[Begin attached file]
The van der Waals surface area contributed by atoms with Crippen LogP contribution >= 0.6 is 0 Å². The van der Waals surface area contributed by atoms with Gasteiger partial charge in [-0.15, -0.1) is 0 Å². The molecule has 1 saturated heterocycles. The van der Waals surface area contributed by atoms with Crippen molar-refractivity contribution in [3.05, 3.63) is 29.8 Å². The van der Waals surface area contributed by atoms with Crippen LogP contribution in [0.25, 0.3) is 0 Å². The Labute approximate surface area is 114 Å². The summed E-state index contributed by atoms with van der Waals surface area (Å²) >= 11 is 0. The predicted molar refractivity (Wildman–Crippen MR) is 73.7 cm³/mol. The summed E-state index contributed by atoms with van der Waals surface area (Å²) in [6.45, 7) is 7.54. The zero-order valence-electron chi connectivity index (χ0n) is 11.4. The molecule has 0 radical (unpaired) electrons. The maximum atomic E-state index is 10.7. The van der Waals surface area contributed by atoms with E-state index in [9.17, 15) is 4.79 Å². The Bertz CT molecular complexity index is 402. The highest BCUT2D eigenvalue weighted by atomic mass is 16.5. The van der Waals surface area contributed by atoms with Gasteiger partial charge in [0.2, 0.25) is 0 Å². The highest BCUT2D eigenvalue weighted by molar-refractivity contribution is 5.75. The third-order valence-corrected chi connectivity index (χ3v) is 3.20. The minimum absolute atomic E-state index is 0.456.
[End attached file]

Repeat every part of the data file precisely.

The van der Waals surface area contributed by atoms with Crippen LogP contribution >= 0.6 is 0 Å². The van der Waals surface area contributed by atoms with Gasteiger partial charge in [-0.15, -0.1) is 0 Å². The molecule has 1 saturated heterocycles. The van der Waals surface area contributed by atoms with Crippen molar-refractivity contribution in [3.05, 3.63) is 29.8 Å². The van der Waals surface area contributed by atoms with Crippen LogP contribution in [0.25, 0.3) is 0 Å². The Labute approximate surface area is 114 Å². The summed E-state index contributed by atoms with van der Waals surface area (Å²) >= 11 is 0. The predicted molar refractivity (Wildman–Crippen MR) is 73.7 cm³/mol. The summed E-state index contributed by atoms with van der Waals surface area (Å²) in [6.45, 7) is 7.54. The zero-order valence-electron chi connectivity index (χ0n) is 11.4. The molecule has 0 radical (unpaired) electrons. The maximum atomic E-state index is 10.7. The van der Waals surface area contributed by atoms with E-state index in [9.17, 15) is 4.79 Å². The Bertz CT molecular complexity index is 402. The highest BCUT2D eigenvalue weighted by atomic mass is 16.5. The van der Waals surface area contributed by atoms with Gasteiger partial charge in [0.2, 0.25) is 0 Å². The highest BCUT2D eigenvalue weighted by molar-refractivity contribution is 5.75. The third-order valence-corrected chi connectivity index (χ3v) is 3.20. The minimum absolute atomic E-state index is 0.456.